Not that I'm an eternal optimist (nor in this case a fool), but I want to point out that there's a chance the Minnesota Vikings could make the 2011 playoffs. Really, the field is wide open for the wildcard spots, and this situation could be true for anyone in the NFC, except the Colts.
To be sure, they cannot win the division. With a 2-8 record, they are going to finish at best 8-8, while the Green Bay Packers, running a 10-0 record, have at least beat the Vikings for the division. At worst (and it looks to be very unlikely) the Packers would finish 10-6. The Bears or Lions could end as good as 13-3 if things went their way, so they still have a chance to win the division.
I started this by saying the Vikings still had a chance. They do, but it requires a bit of a miracle.
FIrst, the Vikings would pretty much have to win all of their remaining games, and end with a .500 record. It might be possible to be in the playoffs with fewer wins, but it gets harder with each loss.
In addition to the Vikings winning them all, the Bears and Lions both need to win no more wins well, the Bears could have no more than one more winning game, giving them records of 7-9. This puts the Vikings in second place in the division, no matter what the Packers do with the rest of their season.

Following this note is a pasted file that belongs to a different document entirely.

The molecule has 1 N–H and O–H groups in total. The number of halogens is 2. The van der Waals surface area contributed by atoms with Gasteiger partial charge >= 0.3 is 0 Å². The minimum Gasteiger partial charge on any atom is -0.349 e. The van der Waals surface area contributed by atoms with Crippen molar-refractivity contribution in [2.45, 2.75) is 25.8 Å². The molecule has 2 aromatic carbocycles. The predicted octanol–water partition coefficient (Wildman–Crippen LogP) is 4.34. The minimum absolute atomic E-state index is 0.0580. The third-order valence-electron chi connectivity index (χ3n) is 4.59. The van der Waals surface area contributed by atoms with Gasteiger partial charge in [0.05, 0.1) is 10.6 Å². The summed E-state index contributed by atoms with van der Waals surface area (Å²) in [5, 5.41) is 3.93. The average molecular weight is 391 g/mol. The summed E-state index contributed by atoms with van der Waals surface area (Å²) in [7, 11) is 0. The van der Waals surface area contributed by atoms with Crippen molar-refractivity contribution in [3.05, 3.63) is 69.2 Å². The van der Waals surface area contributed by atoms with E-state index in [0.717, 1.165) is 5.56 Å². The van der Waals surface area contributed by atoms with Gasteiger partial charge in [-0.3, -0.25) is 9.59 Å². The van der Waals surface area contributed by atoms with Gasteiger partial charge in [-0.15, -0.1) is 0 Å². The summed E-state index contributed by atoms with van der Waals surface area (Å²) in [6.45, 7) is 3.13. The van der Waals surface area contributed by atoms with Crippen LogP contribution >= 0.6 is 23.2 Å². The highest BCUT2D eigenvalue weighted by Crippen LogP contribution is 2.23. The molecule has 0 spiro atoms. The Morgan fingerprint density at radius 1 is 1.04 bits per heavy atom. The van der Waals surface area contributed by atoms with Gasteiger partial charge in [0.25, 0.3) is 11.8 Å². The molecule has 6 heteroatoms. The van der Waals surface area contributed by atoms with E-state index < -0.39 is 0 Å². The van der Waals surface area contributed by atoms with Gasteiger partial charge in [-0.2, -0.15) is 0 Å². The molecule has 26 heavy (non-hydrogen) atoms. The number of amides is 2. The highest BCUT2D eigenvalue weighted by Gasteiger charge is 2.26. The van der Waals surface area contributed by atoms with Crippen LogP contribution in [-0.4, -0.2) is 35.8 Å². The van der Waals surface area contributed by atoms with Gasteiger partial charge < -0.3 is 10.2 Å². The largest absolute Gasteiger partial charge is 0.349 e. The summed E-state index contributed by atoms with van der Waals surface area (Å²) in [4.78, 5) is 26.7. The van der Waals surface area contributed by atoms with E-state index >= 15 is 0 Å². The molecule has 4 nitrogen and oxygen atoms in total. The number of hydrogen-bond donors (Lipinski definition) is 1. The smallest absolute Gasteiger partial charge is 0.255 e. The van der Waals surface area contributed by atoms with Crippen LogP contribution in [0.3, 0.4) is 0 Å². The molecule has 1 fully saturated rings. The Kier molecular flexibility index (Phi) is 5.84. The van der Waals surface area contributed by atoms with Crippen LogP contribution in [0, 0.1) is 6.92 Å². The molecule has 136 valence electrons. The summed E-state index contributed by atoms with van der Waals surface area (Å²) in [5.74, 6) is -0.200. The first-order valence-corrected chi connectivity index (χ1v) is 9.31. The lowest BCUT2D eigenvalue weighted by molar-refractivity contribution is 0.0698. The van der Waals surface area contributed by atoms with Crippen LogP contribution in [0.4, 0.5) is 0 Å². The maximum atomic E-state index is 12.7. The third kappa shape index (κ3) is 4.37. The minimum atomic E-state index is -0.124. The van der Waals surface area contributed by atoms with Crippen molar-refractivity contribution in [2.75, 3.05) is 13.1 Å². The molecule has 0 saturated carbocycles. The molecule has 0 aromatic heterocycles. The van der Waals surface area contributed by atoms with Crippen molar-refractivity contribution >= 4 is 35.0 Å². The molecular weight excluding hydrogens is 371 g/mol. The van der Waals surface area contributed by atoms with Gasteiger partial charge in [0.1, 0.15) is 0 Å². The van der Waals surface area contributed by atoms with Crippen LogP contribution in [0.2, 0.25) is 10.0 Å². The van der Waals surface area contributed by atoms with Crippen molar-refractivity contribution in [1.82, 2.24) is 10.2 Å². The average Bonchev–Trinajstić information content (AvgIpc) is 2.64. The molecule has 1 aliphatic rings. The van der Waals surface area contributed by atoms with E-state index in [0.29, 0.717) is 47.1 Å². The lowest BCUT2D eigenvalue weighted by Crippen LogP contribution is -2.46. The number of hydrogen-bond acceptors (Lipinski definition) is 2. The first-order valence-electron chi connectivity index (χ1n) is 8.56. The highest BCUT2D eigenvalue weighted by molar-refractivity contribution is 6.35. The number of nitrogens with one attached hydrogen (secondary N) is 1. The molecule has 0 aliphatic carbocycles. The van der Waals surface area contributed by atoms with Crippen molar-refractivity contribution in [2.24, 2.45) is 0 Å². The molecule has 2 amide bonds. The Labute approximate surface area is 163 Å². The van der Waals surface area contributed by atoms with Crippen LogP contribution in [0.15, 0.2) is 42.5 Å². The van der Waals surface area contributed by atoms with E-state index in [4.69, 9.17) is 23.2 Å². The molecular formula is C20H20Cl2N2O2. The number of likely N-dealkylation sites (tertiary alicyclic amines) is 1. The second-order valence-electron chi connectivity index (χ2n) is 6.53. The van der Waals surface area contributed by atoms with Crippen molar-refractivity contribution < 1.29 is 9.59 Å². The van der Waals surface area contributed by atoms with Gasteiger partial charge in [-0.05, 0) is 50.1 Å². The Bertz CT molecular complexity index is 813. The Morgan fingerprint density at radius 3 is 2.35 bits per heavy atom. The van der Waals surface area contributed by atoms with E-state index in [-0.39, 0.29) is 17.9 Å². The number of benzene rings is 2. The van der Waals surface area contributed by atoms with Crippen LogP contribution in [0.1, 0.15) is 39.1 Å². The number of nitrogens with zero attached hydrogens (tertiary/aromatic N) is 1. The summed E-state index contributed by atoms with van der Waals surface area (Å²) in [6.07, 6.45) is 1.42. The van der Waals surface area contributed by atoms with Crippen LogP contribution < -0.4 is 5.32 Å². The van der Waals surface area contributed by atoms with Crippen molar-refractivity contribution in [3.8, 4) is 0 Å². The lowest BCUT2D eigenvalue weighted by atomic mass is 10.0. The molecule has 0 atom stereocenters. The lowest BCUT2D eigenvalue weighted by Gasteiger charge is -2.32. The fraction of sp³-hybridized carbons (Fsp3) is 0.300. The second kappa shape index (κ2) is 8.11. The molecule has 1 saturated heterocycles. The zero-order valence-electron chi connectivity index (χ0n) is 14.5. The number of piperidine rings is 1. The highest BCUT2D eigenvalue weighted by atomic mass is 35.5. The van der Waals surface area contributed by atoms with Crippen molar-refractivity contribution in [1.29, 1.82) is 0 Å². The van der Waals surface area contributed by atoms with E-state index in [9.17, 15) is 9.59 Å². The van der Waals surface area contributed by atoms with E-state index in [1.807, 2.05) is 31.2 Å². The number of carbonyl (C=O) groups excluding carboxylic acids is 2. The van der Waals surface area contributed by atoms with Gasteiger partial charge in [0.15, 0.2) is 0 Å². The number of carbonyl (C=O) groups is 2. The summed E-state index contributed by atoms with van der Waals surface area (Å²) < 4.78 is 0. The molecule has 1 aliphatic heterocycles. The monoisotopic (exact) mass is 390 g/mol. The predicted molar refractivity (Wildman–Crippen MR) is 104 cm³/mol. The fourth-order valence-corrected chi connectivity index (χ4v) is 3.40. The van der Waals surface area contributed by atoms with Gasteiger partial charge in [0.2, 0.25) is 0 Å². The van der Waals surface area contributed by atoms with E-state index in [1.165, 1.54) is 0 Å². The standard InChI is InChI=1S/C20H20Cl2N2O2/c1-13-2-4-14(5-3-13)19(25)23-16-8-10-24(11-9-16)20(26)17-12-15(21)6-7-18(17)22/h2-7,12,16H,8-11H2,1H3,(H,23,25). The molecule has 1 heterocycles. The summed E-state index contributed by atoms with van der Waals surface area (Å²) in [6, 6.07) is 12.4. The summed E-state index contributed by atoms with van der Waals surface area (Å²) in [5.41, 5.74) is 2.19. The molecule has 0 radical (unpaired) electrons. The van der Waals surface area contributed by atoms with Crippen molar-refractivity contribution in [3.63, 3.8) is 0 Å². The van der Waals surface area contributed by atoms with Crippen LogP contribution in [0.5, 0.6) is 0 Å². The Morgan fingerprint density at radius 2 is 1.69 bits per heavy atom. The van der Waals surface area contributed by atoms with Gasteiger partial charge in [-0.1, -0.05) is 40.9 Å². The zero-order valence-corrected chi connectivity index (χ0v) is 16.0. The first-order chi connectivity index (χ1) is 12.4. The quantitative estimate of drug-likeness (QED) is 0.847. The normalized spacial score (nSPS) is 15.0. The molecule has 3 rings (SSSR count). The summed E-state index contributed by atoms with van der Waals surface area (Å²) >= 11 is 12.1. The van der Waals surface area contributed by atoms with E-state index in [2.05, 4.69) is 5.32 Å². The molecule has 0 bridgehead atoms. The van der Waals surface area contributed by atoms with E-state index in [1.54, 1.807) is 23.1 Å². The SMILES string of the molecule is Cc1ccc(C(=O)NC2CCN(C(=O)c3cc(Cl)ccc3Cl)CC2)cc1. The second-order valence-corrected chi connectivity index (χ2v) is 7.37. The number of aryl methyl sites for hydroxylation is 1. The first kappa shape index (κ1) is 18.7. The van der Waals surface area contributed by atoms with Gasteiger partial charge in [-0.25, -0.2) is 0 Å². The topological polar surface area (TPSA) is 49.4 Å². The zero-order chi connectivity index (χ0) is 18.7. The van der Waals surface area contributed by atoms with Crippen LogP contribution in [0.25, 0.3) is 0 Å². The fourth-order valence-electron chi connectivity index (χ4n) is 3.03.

In addition to the Vikings finishing their season at .500, in second place in the division, no more than one other team in the NFC could finish with an 8-8 record, or at least no teams to which the Vikings would lose a tie breaker.
Strangely, this is actually possible. With some football left to play this week, it's currently the case that only two teams in the NFC already have 8 win: the Packers (10-0) and the 49ers (8-1). Four teams with better records (or not) than the Vikings will be division leaders; the Packers being the NFC North winner in this scenario. One more team could be the #5 wildcard and still leave room for the Vikings.
Only the Packers, 49ers, Saints Lions, Bears, Cowboys, and Giants stand signfiicantly ahead of the Vikings. That seems like a lot of teams, but in the scenario, we've eliminated the Lions and Bears, and three of the other teams can be their division's winners. The remaining teams are only a game or two ahead of, tied with, or actually a couple games behind the Vikings. It takes less collpase for those teams in this scenario.
Down but not out, if the Vikings can pull it together, the other teams mostly collapse, and other things happen just right, the Vikings have a chance of making it to the playoffs as a wildcard team.